Money Matters in Reactor Project Debate
Wednesday, September 5, 2007
It's not the greenies who worry those aiming to build a new nuclear reactor in Southern Maryland. It's the green.
This seemed perfectly clear at a recent community meeting in Calvert County, where Constellation Energy has proposed the first new reactor project in the United States in nearly 30 years. The price tag: about $4.5 billion.
"Without the federal loan guarantees, this whole thing will come to a stop," George Vanderheyden, a Constellation executive, said while standing outside the hotel conference room where the meeting was about to start.
Ten feet from him, a row of environmentalists greeted Calvert residents with stacks of brochures. "Threatened Communities," from Greenpeace, showed rows of grave markers next to a nuclear cooling tower.
Vanderheyden showed little concern and later said his company could dispel such notions during the long approval process for the reactor.
What concerns him more -- and what appears to be the larger factor in whether the Calvert reactor gets built -- is taking place 55 miles away in Washington. There, nuclear companies such as Constellation, along with Wall Street bankers, are lobbying hard to get the federal government to help kick-start construction of a series of reactors.
Their argument: Nuclear power is clean energy that can reduce greenhouse gases. Wall Street investors could help finance new reactors. But they're skittish, remembering nuclear projects in the 1970s and 1980s dogged by regulatory delays, cost overruns and the Three Mile Island meltdown. The government, according to the nuclear industry, should protect investors if the initial projects go bad.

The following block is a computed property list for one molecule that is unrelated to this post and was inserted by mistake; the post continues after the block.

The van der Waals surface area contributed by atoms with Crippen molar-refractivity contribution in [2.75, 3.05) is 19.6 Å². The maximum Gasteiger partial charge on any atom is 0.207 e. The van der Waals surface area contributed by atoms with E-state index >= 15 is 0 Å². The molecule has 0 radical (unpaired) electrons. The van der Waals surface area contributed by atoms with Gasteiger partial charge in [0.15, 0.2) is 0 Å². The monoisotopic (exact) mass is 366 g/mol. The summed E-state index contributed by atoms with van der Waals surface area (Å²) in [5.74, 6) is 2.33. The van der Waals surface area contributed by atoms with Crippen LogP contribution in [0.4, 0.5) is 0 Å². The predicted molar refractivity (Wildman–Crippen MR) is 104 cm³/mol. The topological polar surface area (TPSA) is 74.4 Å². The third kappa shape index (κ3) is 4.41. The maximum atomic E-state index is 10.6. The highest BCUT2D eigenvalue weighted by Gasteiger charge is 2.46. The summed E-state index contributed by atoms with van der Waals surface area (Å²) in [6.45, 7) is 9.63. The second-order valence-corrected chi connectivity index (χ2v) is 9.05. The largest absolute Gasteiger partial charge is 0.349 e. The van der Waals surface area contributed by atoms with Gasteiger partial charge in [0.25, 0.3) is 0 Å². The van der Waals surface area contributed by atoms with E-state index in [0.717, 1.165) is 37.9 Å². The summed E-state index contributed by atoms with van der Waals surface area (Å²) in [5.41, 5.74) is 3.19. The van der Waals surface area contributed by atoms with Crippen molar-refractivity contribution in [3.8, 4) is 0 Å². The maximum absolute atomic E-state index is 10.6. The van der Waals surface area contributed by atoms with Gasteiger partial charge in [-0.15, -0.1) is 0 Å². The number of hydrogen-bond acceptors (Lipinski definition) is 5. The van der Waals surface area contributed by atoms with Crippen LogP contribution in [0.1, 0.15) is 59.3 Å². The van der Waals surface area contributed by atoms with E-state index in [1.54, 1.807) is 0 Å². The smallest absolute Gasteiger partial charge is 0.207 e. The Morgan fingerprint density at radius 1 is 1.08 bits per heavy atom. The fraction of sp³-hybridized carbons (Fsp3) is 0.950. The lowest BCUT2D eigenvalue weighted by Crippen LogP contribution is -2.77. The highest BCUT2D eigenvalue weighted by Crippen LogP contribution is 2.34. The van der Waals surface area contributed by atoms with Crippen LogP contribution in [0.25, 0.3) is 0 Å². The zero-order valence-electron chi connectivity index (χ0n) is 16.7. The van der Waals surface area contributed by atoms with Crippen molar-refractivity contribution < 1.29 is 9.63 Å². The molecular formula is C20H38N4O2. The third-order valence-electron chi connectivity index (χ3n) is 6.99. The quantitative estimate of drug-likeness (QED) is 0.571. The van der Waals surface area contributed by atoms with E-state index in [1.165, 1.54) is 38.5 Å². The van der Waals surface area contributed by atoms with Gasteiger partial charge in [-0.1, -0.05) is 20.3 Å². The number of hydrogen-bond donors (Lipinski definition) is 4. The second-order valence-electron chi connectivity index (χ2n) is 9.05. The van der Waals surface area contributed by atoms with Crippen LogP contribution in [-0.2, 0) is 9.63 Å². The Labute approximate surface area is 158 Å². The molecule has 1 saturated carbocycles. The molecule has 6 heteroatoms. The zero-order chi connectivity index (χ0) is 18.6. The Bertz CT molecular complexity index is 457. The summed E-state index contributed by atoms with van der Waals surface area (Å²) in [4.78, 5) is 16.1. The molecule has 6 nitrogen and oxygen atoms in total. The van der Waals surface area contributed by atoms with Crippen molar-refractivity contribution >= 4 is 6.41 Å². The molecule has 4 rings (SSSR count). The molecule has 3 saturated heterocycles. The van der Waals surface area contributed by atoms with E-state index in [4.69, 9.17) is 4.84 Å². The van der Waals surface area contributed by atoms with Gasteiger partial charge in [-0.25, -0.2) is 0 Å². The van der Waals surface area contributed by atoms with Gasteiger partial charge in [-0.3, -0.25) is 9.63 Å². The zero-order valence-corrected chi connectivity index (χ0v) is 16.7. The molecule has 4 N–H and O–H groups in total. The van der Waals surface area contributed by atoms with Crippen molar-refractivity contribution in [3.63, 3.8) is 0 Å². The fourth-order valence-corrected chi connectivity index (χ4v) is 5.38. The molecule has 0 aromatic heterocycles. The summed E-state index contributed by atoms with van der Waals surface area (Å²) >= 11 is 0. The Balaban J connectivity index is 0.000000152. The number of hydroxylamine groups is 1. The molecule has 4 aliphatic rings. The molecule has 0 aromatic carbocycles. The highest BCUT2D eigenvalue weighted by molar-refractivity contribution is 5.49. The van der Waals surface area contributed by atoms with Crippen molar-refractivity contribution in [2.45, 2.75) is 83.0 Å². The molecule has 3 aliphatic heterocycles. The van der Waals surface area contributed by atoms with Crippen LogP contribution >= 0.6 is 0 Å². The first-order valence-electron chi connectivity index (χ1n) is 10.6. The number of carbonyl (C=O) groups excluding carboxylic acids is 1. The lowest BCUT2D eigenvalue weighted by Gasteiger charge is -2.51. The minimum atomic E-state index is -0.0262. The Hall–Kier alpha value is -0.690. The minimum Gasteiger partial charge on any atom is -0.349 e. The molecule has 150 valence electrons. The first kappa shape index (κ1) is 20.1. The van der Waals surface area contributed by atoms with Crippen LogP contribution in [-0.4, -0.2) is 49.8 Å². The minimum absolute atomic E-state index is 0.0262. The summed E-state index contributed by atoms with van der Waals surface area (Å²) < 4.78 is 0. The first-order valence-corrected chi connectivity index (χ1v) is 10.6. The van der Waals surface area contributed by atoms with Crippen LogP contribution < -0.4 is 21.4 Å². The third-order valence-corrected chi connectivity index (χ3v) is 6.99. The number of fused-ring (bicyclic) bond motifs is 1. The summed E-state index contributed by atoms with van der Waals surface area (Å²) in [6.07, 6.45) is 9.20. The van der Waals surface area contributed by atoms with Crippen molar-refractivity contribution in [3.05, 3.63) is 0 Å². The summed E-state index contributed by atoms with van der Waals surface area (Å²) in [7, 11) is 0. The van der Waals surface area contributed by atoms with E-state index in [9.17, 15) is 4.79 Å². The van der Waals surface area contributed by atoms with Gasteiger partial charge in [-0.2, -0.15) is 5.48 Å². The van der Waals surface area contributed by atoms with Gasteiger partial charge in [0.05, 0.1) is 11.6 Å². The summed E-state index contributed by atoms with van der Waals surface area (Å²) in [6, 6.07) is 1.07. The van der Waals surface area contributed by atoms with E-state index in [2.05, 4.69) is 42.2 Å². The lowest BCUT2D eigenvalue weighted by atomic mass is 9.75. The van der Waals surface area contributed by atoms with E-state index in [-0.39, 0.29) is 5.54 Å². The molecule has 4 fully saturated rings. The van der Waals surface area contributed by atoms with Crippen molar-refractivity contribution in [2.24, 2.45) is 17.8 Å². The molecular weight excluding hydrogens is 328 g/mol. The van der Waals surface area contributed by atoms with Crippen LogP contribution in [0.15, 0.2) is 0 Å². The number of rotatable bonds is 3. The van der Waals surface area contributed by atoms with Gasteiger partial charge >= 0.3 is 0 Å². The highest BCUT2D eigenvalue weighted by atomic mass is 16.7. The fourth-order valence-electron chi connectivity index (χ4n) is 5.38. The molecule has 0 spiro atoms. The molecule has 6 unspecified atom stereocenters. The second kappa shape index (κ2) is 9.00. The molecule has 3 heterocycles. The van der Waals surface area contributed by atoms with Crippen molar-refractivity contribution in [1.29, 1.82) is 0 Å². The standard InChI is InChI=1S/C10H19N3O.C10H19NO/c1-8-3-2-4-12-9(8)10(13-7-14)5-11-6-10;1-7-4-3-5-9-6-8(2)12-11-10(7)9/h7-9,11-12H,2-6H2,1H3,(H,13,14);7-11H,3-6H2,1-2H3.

To nuclear's critics, the industry is trying to seize a limited government program -- energy loan guarantees -- and expand it to cover and lessen the costs of a series of massively expensive projects. It is the latest plea, they say, by an industry mature enough to try to sell projects on its own.
"This is among the most subsidized industries in the nation," said Ryan Alexander, president of Taxpayers for Common Sense, a budget watchdog group. "They're looking to get as much as they can in this political climate."
Calvert's political leaders, and many of its residents, want the new reactor. Residents have lived for three decades near two reactors at the Calvert Cliffs nuclear plant in Lusby, where the reactor would be built. That plant enjoys a reputation for safety and pays taxes representing 8 percent of the county government's operating revenue. Calvert's Board of County Commissioners has offered Constellation 15 years of tax breaks valued at $300 million to build another reactor.
President Bush chose Calvert's plant as the stage to deliver an energy policy speech two years ago.
"Some Americans remember the problems of the nuclear plants -- that the nuclear plants had back in the 1970s," Bush said. "We all remember those days. That frightened a lot of folks. People have got to understand that advances in sciences and engineering and plant design have made nuclear plants far safer, far safer than ever before."